So checked all the connections, cleaned, measured and retorqued. All good. Still waiting for alternator 3 (4 counting the original) to arrive. This time I purchased a real Bosch 120A alternator, non of this Lucas rebuild stuff. Last one I sent back was just washed I think you could see rust inside. From BBB industries: Quality products from Alabama! said Mexico on the sticker.

In the mean time I received by Clamp Amp Meter and did some measurements. Engine idling, no AC, no fans, no lights (base load): 14A. AC on fan full on 1 engine cooling fan on head lights on: 44A. Add one more fan and I suppose 50-odd Amps max load. So I was not really overloading the alternators.
 

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I think the highest draw I ever had on an alternator has been around 60 amps running a 1000 cca megatron plus battery, 4 hella 550'a lit, headlights lit, a/c on and winching while at night at idle.
120 is more than enough for an old stock vehicle with out soo many ecu's.
 

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Discussion Starter #8
RESOLVED. Fitted the 'proper' Bosch alternator (very nicely refurbished with a new, real Bosch 14v regulator) and guess what: 13.9v at battery, steady at idle, pulling about 15A (baseload). When I load it up the output goes to about 30A (at idle) and the voltage drops to about 13.5V, little bit more rpm and it right back to 13.9 - 14.0V.

Yes I checked the cables but there was nothing much wrong there. I basically bought 2 dud 'overhauled' Lucas alternators. Many British cars run happily on Lucas alternators so I am sure they are good, but I think maybe the expertise to overhaul them correctly is lacking (in Mexico), or maybe the components available are just poor quality.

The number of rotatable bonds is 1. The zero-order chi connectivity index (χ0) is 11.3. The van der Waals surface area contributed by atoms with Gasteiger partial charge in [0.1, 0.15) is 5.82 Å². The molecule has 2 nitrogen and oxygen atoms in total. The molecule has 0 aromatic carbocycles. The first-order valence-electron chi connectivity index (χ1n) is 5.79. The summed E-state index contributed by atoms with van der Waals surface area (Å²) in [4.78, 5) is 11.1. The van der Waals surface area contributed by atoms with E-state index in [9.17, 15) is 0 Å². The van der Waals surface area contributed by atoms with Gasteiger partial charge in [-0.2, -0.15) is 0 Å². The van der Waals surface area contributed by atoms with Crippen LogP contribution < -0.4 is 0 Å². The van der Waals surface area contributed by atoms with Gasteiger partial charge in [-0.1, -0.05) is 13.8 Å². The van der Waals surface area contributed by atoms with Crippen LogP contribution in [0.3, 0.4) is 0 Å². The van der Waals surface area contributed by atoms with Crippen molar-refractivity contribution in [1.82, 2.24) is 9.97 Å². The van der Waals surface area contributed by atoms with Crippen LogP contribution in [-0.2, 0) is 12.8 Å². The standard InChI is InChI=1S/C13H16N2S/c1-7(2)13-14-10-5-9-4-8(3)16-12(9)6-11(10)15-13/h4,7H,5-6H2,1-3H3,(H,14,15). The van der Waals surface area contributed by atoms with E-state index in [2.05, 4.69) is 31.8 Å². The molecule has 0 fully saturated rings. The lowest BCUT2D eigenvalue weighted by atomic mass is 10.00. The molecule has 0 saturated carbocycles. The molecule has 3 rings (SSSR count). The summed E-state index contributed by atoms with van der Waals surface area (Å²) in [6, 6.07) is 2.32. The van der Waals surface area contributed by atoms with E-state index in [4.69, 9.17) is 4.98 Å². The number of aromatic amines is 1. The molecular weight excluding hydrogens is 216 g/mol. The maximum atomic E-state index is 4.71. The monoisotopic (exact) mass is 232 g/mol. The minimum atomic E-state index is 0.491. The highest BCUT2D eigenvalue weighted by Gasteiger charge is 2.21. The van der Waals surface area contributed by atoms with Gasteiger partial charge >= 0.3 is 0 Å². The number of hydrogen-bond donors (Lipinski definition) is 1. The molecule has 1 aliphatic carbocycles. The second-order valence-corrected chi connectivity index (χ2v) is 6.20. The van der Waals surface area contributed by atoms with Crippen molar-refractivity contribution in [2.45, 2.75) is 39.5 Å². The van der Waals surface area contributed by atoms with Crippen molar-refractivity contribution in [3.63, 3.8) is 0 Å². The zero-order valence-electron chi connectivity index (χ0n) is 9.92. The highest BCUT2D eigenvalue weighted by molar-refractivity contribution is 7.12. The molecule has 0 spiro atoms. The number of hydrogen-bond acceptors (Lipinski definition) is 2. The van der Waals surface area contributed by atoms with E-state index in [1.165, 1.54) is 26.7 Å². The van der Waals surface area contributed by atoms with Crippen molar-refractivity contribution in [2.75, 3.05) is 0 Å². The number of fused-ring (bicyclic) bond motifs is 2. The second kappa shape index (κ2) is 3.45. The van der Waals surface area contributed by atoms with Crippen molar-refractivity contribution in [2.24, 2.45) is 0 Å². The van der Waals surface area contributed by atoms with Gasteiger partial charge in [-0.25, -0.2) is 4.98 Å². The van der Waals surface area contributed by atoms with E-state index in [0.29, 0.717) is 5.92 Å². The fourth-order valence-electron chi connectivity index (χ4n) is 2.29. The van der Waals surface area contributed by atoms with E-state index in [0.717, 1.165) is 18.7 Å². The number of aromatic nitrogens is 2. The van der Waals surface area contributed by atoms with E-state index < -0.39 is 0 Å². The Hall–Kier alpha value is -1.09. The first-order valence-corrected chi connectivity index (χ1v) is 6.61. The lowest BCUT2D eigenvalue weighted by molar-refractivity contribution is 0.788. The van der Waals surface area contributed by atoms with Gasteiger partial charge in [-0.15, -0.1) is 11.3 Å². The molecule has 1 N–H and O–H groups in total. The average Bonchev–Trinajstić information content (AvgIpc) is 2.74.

Good, now I can move on with all the other age-related fixes. Just noticed I lost a mudflap. The PO had cut it to clear the exhaust, I on the other hand just fitted the exhaust right. Age and a starting tear made the mudflap last 350miles only.
 

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It is regrettable, but typically, a "cheap" alternator is serviced with aftermarket parts, with a limited tolerance for current capability. Name branded units typically will use quality parts, and are worth the additional expense. One other possibility is that the battery was severely discharged, or damaged, creating an internal short. This will typically add a significant load to the alternator, which can overheat even a good unit. You might consider, in the future, charging the battery with an external charger before installing the alternator. That will allow you to check the battery, and keep a significant load off of the new unit. Ray
 

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Discussion Starter #10
Thanks Ray. My battery is new and I kept it charged with a charger as the alternators(s) were being so temperamental. I agree that quality of components is real issue unless you pay top dollar, which gets costly if you resurrect a 30-odd year old car. My believe in refurbished alternators is a little chattered after this experience. In the end I did get a good one for decent money.